Picture of author.

Sarah Hall (1) (1974–)

Autor(a) de The Electric Michelangelo

Para outros autores com o nome Sarah Hall, veja a página de desambiguação.

19+ Works 3,324 Membros 212 Reviews 10 Favorited

About the Author

Image credit: Allen and Unwin Media Centre

Obras de Sarah Hall

The Electric Michelangelo (2004) 857 cópias
The Carhullan Army (2007) 691 cópias
The Wolf Border (2015) 374 cópias
How to Paint a Dead Man (2009) 356 cópias
Haweswater (2002) 269 cópias
Burntcoat (2021) 219 cópias
Madame Zero: 9 Stories (2017) 158 cópias
Sudden Traveller (2019) 108 cópias
Sex and Death: Stories (2016) — Editor — 44 cópias
Mrs Fox (2013) 37 cópias

Associated Works

The Last Man (1826) — Introdução, algumas edições1,680 cópias
Reader, I Married Him: Stories Inspired by Jane Eyre (2016) — Contribuinte — 301 cópias
Granta 117: Horror (2011) — Contribuinte — 174 cópias
Hackenfeller's Ape (1953) — Introdução, algumas edições104 cópias
Litmus: Short Stories from Modern Science (2011) — Contribuinte — 23 cópias
Reverse Engineering (2022) — Contribuinte — 8 cópias


Conhecimento Comum



[a:Sarah Hall|182771|Sarah Hall|https://images.gr-assets.com/authors/1301864582p2/182771.jpg] has written a poetic novel of a young sculptor who has grown up isolated on the English moors with her post-stroke challenged mother. We accompany her to Japan to study shou sugi ban, the charring of wood as means of preservation and a key technique in her huge works. The art info is captivating and we are humming along when a pandemic arises, bread is in short supply, and masks are required. It is a shock to read this first post-COVID story and the ramifications are dire. Without the fine writing, I might have bailed at the sadness but its sadness is authentic and of our times.… (mais)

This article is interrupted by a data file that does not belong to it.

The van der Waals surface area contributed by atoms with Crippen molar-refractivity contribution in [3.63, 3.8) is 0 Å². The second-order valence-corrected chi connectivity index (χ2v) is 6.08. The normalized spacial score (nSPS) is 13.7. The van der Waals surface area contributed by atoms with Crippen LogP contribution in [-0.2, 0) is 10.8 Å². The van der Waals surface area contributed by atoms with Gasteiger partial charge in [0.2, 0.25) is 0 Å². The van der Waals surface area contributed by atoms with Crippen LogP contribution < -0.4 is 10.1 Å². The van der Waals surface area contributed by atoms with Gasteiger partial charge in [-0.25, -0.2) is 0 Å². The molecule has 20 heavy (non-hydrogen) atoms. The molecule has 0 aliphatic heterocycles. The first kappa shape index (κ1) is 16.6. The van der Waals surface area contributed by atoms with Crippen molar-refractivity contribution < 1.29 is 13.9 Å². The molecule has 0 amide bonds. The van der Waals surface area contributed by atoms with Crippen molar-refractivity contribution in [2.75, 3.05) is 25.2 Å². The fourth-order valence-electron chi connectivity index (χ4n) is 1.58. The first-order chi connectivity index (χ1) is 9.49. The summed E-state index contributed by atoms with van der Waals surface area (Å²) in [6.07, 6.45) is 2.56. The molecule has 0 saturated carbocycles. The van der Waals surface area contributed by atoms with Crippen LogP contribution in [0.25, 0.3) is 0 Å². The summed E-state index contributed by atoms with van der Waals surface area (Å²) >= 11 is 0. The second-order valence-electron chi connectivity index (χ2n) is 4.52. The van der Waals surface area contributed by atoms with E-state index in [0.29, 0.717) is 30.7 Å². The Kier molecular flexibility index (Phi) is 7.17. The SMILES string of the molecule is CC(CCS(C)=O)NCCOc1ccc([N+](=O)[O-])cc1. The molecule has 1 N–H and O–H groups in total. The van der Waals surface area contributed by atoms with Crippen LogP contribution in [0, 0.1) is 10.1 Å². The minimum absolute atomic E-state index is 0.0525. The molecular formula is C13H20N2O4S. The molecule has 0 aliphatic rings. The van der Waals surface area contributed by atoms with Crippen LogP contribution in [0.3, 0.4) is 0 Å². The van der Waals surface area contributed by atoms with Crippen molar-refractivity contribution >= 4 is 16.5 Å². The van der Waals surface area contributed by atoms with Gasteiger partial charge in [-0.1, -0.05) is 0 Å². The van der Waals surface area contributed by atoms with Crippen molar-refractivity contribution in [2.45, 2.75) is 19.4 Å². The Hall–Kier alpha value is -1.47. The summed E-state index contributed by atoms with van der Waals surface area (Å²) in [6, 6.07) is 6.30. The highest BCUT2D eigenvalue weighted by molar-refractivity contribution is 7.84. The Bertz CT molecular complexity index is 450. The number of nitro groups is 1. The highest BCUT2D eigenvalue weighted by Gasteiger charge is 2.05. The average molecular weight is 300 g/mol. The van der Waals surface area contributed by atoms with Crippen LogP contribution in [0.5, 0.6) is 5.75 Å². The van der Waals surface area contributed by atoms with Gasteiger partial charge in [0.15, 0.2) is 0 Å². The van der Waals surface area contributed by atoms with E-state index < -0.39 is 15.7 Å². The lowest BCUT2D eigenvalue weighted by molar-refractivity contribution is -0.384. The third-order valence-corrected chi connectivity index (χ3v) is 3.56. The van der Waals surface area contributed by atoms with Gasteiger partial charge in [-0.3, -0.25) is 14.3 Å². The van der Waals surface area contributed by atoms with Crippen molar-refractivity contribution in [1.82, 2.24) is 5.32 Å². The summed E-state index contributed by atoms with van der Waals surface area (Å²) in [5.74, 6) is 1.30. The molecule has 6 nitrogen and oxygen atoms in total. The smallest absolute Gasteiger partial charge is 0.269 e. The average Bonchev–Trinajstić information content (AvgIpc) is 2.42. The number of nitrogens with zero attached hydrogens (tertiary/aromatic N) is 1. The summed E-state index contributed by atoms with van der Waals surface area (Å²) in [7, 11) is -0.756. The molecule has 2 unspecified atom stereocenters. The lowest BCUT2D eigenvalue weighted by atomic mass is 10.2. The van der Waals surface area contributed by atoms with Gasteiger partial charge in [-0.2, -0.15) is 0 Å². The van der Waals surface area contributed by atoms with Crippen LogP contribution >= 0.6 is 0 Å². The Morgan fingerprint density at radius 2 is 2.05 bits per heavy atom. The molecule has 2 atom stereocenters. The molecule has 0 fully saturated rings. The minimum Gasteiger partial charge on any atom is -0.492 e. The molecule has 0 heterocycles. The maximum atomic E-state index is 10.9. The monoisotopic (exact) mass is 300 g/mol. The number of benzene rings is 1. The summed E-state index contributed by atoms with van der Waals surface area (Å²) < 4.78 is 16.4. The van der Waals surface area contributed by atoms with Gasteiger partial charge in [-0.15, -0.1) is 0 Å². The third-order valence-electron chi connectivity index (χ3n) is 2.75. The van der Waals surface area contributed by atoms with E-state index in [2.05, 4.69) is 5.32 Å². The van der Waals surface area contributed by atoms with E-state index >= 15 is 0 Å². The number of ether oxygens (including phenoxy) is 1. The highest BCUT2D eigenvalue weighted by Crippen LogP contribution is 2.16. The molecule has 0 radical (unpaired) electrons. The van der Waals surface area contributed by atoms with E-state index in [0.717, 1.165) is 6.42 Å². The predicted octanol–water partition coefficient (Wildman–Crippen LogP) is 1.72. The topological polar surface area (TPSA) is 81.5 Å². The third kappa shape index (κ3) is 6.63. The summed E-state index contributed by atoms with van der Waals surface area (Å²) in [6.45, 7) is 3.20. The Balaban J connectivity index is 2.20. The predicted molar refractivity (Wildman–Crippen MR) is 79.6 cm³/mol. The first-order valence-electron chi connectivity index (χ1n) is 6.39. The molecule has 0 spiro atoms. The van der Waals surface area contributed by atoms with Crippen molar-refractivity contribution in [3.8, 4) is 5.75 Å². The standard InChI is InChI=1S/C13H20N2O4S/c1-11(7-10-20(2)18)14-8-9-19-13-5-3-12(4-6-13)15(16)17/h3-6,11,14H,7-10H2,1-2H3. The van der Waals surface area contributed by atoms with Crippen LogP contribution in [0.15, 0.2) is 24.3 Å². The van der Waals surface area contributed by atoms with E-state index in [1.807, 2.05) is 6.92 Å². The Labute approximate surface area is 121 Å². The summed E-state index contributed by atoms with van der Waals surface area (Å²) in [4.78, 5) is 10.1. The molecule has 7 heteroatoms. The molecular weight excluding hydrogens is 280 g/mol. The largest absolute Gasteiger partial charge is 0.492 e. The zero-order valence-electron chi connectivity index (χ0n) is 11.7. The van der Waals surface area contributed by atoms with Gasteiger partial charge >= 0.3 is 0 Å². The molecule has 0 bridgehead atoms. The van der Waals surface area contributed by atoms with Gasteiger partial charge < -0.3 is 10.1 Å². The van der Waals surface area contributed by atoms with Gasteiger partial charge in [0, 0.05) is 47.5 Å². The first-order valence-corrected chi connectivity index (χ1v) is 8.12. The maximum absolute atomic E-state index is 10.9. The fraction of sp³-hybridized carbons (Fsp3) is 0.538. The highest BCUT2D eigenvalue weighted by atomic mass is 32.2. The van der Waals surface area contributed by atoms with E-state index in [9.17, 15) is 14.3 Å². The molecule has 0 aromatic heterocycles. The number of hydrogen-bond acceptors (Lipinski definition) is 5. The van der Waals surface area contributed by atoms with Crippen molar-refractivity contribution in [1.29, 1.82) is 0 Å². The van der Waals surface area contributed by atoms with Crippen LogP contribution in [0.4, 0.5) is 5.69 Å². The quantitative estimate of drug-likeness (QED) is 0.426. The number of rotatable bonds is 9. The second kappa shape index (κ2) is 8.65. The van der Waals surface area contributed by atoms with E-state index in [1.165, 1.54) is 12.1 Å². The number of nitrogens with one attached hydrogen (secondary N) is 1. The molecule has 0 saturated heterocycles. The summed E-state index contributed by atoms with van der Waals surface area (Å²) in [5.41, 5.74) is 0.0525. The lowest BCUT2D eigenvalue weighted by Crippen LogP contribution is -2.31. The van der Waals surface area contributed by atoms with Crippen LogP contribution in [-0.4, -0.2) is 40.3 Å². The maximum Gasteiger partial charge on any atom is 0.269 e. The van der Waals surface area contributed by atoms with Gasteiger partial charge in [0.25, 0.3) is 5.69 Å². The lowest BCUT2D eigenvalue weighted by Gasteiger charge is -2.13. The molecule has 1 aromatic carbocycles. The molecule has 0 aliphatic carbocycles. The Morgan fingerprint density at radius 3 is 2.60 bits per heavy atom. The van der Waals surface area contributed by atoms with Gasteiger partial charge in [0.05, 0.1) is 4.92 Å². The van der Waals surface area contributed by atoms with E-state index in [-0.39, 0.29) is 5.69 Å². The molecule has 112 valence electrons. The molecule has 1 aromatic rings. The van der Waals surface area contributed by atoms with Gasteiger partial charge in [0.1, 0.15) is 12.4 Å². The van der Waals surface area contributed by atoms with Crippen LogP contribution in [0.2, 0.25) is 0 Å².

featherbooks | outras 17 resenhas | May 7, 2024 |
Great idea for a story, Mom suggested this one
RaynaPolsky | outras 34 resenhas | Apr 23, 2024 |
I enjoyed this book and found it well-written. The characters are alternately sympathetic and detestable. It is a fine addition to the lexicon of feminist dystopias.

If you're just wanting a taste of this kind of dystopia, I would point you to Octavia Butler's "Parable of the Sower" and "Parable of the Talents". If you really want to sink your teeth in the subject, you should probably read this one at some point, because it does provide some unique food for thought on the matter.
Ivia | outras 47 resenhas | Feb 29, 2024 |
Brilliant debut novel by a writer who is becoming one of my favourites. Mind you, it is not an easy, fast read. Rather it is slow going, savouring the mesmerizing rhythm of Sarah Hall’s sculpted sentences.

From the opening scene of a man, Samuel, who salvages some hay from his abandoned, almost submerged farm in Cumbria, and sings with many hearts, one knows this novel is gonna be thick with layers of sorrow and love. It also makes one wonder which hearts have accompanied the life of this man and his sheep dog. At the end of the novel there is a count down in tragic deaths, that achieve closure for Jack, Janet and her younger brother. All of them are swallowed by the valley that was sealed with a dam, submerging the village of Mardale. But all three of them belong in that valley, taken in by the earth and water. The story of Haweswater is about longing and belonging.

The story is set in the 1930s, around the establishment of Haweswater reservoir providing water for Manchester and the submergence of Mardale, a small village of tenant sheep farmers. The submergence of the village erases a way of life and prematurely ends a harmonious interaction between a harsh landscape and the people who live off it.